Edgar Degas

Edgar Degas (July 19, 1834 – September 27, 1917) was a French painter and sculptor.

Born Hilaire Germain Edgar Degas in Paris, France, he was the oldest of five children. Madame de Gas belonged to a French family that settled in America. Fond of his mother, her death in 1847 was a deep personal tragedy for Degas. His father, a banker, encouraged his son's artistic inclination. Degas received a classical education at Lycee Louis-le-Grand from 1845 to 1852, then studied law.

Degas' innovative composition, influenced by photography and Japanese woodblock prints called Ukiyo-e (Japonism), his skillful drawing, and perceptive analysis of movement made him one of the masters of progressive art in the late 19th century. He is especially known for his paintings of ballet dancers and other women, as well as of race horses. Often considered an impressionist, some of his work shows classical and realist styles, and other times romanticism.

In 1852 he transformed a room of the family home into a studio and worked under the tutelage Felix Joseph Barrias. In 1855 Degas began study at the École des Beaux-Arts in Paris under Louis Lamothe, a disciple of Ingres for whom Degas would retain great respect. However, he found the course unprofitable and too restricting, and preferred independent study in the classical tradition. So, he drew and painted copies of the old masters in the Louvre, a practice he continued for many years. He travelled throughout Europe to study the prints of Dürer, Mantegna, Rembrandt and Goya.

The Dance Class (La Classe de Danse), painted 1874.For three years he lived in Rome, Italy, where his sister also lived. While there he admired the Italian Early Christian and medieval masterpieces, as well as the frescoes, panels, and drawings of the Renaissance masters.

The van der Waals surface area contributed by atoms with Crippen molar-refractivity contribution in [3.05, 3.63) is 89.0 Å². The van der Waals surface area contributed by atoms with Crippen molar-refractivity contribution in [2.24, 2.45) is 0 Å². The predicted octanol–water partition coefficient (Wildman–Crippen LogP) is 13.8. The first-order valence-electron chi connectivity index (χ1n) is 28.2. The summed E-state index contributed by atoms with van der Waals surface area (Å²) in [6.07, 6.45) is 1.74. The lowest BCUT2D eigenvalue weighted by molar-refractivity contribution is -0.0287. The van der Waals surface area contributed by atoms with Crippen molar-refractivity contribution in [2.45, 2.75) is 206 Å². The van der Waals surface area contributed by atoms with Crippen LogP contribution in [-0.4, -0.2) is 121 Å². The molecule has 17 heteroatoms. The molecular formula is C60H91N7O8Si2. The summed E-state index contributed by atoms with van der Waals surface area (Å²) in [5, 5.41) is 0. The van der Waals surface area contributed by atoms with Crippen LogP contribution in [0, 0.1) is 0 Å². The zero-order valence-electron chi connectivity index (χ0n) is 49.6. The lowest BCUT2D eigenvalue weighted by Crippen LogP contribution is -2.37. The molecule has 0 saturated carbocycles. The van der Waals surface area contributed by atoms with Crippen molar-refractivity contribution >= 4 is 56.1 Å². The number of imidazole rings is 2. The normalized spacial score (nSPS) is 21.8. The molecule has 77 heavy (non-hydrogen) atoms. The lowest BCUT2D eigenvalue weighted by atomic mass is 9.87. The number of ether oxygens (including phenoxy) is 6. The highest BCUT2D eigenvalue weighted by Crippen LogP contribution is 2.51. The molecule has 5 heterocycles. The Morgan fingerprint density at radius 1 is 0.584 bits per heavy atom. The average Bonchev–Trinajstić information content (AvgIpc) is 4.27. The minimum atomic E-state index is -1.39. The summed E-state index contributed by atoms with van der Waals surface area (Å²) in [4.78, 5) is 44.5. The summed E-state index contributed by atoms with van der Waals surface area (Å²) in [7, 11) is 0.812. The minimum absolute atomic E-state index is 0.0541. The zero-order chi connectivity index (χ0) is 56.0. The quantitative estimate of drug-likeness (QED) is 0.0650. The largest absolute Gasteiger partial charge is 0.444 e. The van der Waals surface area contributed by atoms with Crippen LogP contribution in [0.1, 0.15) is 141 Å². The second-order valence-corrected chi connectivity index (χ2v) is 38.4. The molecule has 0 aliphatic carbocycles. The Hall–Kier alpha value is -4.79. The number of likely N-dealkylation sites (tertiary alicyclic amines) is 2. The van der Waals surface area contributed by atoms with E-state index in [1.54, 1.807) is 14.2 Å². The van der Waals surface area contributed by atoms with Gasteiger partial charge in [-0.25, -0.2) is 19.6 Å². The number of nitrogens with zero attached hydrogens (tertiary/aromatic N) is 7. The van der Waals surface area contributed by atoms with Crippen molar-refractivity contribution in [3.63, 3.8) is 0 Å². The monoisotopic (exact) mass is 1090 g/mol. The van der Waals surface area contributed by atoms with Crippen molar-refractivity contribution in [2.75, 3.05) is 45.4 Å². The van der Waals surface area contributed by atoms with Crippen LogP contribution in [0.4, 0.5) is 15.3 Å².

In 1859 Degas opened a studio in Paris, and painted portraits and historical subjects which were popular with art buyers at the time. He quickly established clients in French art circles and did not experience the financial difficulties of many of his contemporaries.

Degas abandoned the historical genre in 1866 for several reasons. In 1862 Degas met Édouard Manet who preferred themes of modern life to traditional subject matter of history and religion. Degas also met novelist Edmond Duranty who passionately believed in realism and wanted to remove the barrier between art and life. Degas frequented Café Guerbois where many artists associated with impressionism regularly met.

His art of the late 1860s reflects his changing views. He turned to theatre and the racecourse for inspiration. The influence of Japanese art and its depiction of figures began to show in his paintings.

During the Franco-Prussian War (1870 – 1871) Degas served in the artillery. He contracted a severe chill during his service, and for the first time had trouble with his eyes.

Degas lived with family members in New Orleans, Louisiana in 1872 and 1873, living at 2306 Esplanade (the house now operates as a bed and breakfast and guided tours are available). One of the paintings he did in New Orleans, The Cotton Exchange at New Orleans, garnered favourable attention back in France, and was his only work purchased by a museum (that of Pau) during his lifetime.

At the Races, 1877 – 1880, Edgar Degas, Musée d'Orsay, Paris.Upon his return to Paris he opened another studio and concentrated on themes from modern life such as dancers, acrobats, singers and washerwomen. He also rendered female nudes, which, along with dancers, became his favourite subject matter.

In 1874 Degas' father died, and to pay off the vast inherited debt, he sold some of his art collection.

From 1874 Degas sent works to the impressionist shows (he helped organise the first impressionist exhibition). In 1881 he showed The Little Dancer of Fourteen Years, his only sculpture exhibited during his life. After the last impressionist exhibition in 1886, Degas stopped sending works to exhibitions.

In the 1880s, with his eyesight failing, Degas shifted his talent to sculpture and pastel, which did not require such acute vision. By the 1890s worked only on large compositions and in 1908 he gave up art completely. Ever more reclusive and eccentric, Degas was evicted from his home and a new studio was found for him, but he never settled there. He wandered the streets like a blind Homer.